new arrangement might be made, which would present a metallic basis of intrinsic value, payable on demand, but at the same time would leave the currency governed, as to its quantity, by the real wants of the community, and not by the forced par of the Mint and Market price of Gold.
Two plans suggest themselves. The first is, to make Gold Coin circulate at the market price of Bullion,—the prices to be fixed from period to period at the Royal Exchange—the duration of each period to be limited, as may be found adviseable, and the prices to remain fixed during each period.
The second is, to enable the Bank to pay in Bullion all demands for exchange of their Paper if above the sum (for instance) of £.25, at the market price of Gold.
Bank Notes should circulate as at present, representing Gold Coin, at the standard of 3 l. 17 s. 10½ d. per ounce, which is the legal standard, and which they were issued to represent, and do represent.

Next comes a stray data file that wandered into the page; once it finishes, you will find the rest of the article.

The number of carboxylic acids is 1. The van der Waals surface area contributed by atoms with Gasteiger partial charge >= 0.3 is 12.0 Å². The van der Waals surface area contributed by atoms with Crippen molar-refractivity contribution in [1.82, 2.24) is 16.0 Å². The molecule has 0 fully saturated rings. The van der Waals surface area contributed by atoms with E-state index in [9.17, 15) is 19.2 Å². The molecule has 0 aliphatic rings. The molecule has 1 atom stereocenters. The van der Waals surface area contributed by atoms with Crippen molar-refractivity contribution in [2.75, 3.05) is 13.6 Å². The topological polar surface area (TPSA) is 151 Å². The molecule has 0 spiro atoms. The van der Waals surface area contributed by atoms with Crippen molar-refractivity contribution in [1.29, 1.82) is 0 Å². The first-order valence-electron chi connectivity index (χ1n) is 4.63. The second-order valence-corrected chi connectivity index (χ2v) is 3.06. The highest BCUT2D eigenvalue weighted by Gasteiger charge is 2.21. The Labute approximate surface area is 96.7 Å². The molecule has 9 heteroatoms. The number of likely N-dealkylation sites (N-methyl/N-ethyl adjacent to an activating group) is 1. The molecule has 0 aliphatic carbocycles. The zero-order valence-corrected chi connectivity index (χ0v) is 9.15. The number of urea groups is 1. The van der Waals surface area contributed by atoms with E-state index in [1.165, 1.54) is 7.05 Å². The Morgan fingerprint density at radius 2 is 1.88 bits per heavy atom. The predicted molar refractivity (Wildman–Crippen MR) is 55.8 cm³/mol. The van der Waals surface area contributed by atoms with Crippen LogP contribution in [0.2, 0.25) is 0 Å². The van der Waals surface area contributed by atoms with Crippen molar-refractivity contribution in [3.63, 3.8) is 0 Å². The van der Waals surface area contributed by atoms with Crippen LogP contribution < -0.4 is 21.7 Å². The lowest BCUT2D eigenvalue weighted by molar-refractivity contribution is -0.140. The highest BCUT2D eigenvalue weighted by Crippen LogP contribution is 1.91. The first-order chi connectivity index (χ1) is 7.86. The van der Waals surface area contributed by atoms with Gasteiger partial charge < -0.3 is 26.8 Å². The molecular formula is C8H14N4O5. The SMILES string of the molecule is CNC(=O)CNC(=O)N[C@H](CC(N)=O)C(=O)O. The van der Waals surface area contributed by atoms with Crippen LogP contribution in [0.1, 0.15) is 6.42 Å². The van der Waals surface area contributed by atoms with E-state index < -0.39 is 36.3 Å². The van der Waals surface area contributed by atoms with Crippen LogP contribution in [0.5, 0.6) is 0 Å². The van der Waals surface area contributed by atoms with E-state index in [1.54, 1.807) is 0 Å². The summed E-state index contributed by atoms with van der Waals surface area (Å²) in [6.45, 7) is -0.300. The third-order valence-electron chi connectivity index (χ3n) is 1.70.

By either of these plans, the Bank could always afford to supply themselves and the public with any quantity of Coin or Bullion, because they could not lose in the purchase.
And the necessary quantity of circulating medium could be always measured by the criteria above stated, and which are now acted upon; and would not be restricted by the absurd necessity of contracting or increasing the issues of Bank Notes, by the variations of price in one single commodity.
The first plan would be most agreeable to those who wish to re-introduce Gold Coin into circulation.
The second, to those who prefer a Bank Note circulation founded upon a basis of intrinsic value, payable on demand.